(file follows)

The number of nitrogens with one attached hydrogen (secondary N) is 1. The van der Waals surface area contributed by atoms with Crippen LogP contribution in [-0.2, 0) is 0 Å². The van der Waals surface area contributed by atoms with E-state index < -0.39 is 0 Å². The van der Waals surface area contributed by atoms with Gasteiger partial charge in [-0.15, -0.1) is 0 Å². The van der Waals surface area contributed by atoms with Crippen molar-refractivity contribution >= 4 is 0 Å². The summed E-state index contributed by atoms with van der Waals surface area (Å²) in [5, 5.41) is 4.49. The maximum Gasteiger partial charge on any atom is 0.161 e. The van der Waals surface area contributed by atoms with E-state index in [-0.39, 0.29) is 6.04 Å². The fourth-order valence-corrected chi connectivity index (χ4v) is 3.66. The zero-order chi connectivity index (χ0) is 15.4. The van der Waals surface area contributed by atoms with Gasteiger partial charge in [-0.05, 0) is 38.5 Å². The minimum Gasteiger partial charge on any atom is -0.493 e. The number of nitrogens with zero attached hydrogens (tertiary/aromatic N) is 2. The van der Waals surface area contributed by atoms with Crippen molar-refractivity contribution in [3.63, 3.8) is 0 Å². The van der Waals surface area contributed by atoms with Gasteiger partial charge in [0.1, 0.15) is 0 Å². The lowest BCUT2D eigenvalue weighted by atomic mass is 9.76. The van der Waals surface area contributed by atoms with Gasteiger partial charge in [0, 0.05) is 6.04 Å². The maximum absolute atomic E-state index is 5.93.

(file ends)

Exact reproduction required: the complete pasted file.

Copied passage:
The number of nitrogens with one attached hydrogen (secondary N) is 1. The van der Waals surface area contributed by atoms with Crippen LogP contribution in [-0.2, 0) is 0 Å². The van der Waals surface area contributed by atoms with E-state index < -0.39 is 0 Å². The van der Waals surface area contributed by atoms with Gasteiger partial charge in [-0.15, -0.1) is 0 Å². The van der Waals surface area contributed by atoms with Crippen molar-refractivity contribution >= 4 is 0 Å². The summed E-state index contributed by atoms with van der Waals surface area (Å²) in [5, 5.41) is 4.49. The maximum Gasteiger partial charge on any atom is 0.161 e. The van der Waals surface area contributed by atoms with E-state index in [-0.39, 0.29) is 6.04 Å². The fourth-order valence-corrected chi connectivity index (χ4v) is 3.66. The zero-order chi connectivity index (χ0) is 15.4. The van der Waals surface area contributed by atoms with Gasteiger partial charge in [-0.05, 0) is 38.5 Å². The minimum Gasteiger partial charge on any atom is -0.493 e. The number of nitrogens with zero attached hydrogens (tertiary/aromatic N) is 2. The van der Waals surface area contributed by atoms with Crippen molar-refractivity contribution in [3.63, 3.8) is 0 Å². The van der Waals surface area contributed by atoms with Gasteiger partial charge in [0.1, 0.15) is 0 Å². The lowest BCUT2D eigenvalue weighted by atomic mass is 9.76. The van der Waals surface area contributed by atoms with Gasteiger partial charge in [0, 0.05) is 6.04 Å². The maximum absolute atomic E-state index is 5.93.